Can you explain more about your writing process? Do you plot your novels before you start or does the plot change as your write?
A little bit of both. Each story is different. Usually I go through and make an outline of the major events that have to happen and what I think the scenes will look like. The first part usually stays constant, but the second part will change pretty drastically as I write. I’ve learned to be flexible.
Each novel you write is extremely rich in detail and it’s obvious that you do a lot of research. Has there ever been something that you have really loved researching? And something that was the most interesting?
I wrote a post-apocalyptic novel (Night Whispers) where I had to keep crawling out of research holes I was falling into. For example, the hero lives in an underground communications bunker maintained by the government that REALLY EXISTS. Look: https://whitehouse.gov1.info/raven-rock/
Are there any authors which really influence your writing?
I read romance pretty voraciously, in almost every subgenre. Some current favorites: Kit Rocha, Courtney Milan, Kristen Callihan, Tessa Dare, Tamara Morgan, Vivian Arend, Megan Hart, G.A. Aiken/Shelly Laurenston, Nalini Singh, and Alyssa Cole.
(I don’t know if they influence my writing, per se, but if you’re looking for good reads, those are some talented ladies).
And what can you tell us about what you are working on next? And please be very detailed – we want spoilers!
I’m currently working on two books side by side, which has NEVER happened. The first book’s hero is Connor, Jacob’s brother from A Gentleman in the Street. I can’t say much about it yet, but you can expect a troubled, pretty-boy hero and a brilliant, socially inept heroine. It’s tentatively titled A Good Man for Hire.
The second book, Serving Pleasure, has been a long time coming, so I’m thrilled that I was finally able to make it possible: the heroine is one of the sisters of the heroine in my very first novel, Glutton for Pleasure. I’m writing it as a bit of a standalone so those who haven’t read Glutton can still be entertained, and those who have read Glutton will hopefully be satisfied. I’ll have a release date once it goes to edits, but those who are interested can sign up for my new release newsletter here.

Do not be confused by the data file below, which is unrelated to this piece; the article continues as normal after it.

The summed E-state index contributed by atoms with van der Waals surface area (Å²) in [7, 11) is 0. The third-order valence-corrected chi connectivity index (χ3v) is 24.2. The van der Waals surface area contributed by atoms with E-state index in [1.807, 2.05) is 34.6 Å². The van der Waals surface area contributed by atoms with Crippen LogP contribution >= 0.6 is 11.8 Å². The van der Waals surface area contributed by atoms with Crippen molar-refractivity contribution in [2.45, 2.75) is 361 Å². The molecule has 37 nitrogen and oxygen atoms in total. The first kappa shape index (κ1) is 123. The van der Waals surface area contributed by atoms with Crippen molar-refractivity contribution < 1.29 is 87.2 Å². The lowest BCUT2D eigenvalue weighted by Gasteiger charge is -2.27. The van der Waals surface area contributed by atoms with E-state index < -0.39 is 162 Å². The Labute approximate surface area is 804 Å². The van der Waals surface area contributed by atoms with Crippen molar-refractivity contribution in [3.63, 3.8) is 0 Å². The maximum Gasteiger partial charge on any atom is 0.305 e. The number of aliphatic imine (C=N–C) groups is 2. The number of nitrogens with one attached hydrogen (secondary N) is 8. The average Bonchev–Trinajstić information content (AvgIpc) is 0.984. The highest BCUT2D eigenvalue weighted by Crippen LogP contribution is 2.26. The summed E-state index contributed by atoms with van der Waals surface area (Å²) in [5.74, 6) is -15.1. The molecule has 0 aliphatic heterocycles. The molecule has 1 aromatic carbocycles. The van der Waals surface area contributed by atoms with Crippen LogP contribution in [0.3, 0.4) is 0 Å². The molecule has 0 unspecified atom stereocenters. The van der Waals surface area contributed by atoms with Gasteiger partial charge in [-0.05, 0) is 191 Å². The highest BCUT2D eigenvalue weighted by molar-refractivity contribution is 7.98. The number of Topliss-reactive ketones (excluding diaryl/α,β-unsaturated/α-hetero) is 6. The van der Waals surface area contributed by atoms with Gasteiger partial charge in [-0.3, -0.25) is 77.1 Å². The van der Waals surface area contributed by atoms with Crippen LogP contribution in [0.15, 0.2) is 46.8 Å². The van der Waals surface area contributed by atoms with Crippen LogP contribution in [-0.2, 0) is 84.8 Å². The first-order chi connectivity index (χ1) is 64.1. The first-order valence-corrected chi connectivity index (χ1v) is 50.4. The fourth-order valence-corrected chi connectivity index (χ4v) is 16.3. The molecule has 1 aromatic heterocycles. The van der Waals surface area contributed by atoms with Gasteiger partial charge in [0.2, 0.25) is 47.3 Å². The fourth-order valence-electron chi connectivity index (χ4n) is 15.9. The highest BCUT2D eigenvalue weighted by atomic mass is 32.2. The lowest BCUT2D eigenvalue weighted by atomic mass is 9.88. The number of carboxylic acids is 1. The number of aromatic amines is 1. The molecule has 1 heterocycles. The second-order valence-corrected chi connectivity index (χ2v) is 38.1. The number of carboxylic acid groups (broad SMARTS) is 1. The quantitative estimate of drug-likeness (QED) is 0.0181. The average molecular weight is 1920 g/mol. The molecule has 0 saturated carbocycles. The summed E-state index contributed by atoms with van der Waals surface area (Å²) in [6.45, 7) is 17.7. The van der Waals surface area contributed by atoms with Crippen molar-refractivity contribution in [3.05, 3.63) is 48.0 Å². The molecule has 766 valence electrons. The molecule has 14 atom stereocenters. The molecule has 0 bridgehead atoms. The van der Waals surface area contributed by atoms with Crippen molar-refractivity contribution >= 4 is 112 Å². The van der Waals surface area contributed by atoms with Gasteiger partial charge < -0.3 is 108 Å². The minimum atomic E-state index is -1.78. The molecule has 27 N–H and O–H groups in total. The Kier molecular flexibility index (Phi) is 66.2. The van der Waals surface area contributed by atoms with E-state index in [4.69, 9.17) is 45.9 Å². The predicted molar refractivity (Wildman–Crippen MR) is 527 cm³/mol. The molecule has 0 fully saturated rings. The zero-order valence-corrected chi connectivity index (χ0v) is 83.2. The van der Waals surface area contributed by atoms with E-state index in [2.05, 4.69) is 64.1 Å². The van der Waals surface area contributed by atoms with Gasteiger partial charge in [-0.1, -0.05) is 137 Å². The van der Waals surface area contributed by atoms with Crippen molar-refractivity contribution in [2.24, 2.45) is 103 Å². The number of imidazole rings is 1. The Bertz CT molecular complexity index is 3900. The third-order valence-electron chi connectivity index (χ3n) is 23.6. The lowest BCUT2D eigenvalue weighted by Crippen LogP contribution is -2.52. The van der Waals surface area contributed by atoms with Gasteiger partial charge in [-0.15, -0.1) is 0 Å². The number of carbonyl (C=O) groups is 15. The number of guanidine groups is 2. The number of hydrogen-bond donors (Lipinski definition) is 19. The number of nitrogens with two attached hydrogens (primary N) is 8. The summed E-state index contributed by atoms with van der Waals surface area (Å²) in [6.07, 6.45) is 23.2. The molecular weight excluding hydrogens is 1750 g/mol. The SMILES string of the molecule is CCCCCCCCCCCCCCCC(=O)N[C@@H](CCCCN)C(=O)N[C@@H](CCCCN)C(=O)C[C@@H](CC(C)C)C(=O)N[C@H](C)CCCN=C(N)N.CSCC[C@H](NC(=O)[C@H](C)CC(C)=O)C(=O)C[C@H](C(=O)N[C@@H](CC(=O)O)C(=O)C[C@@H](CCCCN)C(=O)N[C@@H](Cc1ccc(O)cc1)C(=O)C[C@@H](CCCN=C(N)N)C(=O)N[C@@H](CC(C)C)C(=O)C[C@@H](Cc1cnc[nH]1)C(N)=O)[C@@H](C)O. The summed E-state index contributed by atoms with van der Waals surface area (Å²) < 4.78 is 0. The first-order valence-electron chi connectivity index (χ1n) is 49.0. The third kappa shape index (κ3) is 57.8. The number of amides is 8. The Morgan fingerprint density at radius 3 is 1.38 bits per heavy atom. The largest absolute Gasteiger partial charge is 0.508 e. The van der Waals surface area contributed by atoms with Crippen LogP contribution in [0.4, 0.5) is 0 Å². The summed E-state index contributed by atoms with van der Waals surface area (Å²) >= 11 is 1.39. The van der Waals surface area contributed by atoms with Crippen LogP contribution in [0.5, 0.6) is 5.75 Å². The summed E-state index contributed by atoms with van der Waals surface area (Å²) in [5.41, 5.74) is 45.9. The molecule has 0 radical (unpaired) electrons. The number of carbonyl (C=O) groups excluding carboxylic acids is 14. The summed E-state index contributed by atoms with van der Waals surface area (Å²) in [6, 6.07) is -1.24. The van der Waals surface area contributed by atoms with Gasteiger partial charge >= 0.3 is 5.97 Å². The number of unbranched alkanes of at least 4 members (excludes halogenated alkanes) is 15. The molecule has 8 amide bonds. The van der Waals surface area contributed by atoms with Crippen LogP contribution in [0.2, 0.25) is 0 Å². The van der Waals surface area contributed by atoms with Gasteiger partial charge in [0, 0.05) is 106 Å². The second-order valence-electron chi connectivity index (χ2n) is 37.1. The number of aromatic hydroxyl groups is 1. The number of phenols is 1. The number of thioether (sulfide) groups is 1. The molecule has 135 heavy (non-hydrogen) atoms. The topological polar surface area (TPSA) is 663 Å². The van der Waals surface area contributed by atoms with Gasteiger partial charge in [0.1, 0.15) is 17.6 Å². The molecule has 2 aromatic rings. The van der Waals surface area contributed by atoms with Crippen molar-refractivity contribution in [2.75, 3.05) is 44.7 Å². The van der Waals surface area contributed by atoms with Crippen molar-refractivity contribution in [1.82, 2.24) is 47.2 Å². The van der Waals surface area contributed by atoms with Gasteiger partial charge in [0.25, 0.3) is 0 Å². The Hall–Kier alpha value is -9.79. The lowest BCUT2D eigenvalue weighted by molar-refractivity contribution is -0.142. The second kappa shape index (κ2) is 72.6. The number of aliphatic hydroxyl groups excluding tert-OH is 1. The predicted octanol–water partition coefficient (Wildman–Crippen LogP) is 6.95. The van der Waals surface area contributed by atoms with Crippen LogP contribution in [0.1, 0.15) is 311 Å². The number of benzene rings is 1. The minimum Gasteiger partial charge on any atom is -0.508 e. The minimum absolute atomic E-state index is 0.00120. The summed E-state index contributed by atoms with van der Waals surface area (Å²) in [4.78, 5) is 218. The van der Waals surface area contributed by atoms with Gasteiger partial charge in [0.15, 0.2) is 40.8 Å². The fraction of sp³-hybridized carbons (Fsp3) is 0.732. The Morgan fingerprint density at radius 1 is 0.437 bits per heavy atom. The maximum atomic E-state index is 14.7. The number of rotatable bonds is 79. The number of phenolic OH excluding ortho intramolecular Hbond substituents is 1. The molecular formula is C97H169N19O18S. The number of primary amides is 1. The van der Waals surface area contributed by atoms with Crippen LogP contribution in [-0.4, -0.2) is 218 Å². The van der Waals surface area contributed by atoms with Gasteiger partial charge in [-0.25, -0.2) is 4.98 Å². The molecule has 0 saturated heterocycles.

Here’s an unedited quick teaser 🙂 :
Long, elegant, dextrous. His fingers slid over her curves with the greatest of precision, handling each centimeter with expert care. This was a man who knew his way around a female’s body, from the roundness of her breasts and the dip of her belly to the elegant arch of her neck and the musculature of her limbs.
Rana Malik tucked her legs under her body, ignoring her aching feet. After a busy Friday night waiting tables at her family’s restaurant, a hot bath should have been her first priority. But when she’d come home and happened to glance out her bedroom window, she’d had no choice but to abandon all of her thrilling plans for the evening and plop down on her bed, enthralled.
Happened to glance? Let’s not fool ourselves.
Fine. In the two months and sixteen days since The Hottie had moved in, peeking outside had become an admittedly bizarre part of her nightly ritual. There was no rhyme or reason as to what nights he would be in that brightly lit room, busy at his craft. She’d been hooked after her first unexpected show.
He was beautiful, which was unfortunate—Rana’s weakness for beautiful men was infamous. He was a large man, tall and packed with muscle, his shoulders wide. He always wore his wavy black hair pulled back from his face, though she occasionally wished he’d leave it down. Maybe then she’d be distracted from his face.
Unf. That face.
Fierce, thick black eyebrows arched over dark eyes. As much as she hated to admit it—she was rather proud of her bone structure—his cheekbones were better than hers, sharp and high. A scar bisected his full upper lip, lending his blunt masculinity a more violent edge.
She wanted to lick that scar.
Pair his face and form with his passionate talent, and Rana was a goner.
The man paused, his pinky resting against a nipple, as if he sensed the voyeur peering over his shoulder, watching him in this intimate act. Rana froze, holding her breath. He couldn’t know, right? Surely he had no idea she was here. He had no idea she had been here night after night, until she could barely remember a time when she hadn’t come home hoping the lights would be on in the room across the small yard that separated their houses.
“Don’t stop,” she whispered, though she knew he wouldn’t hear. “Not yet. Keep going.”
Thank you so much Alisha!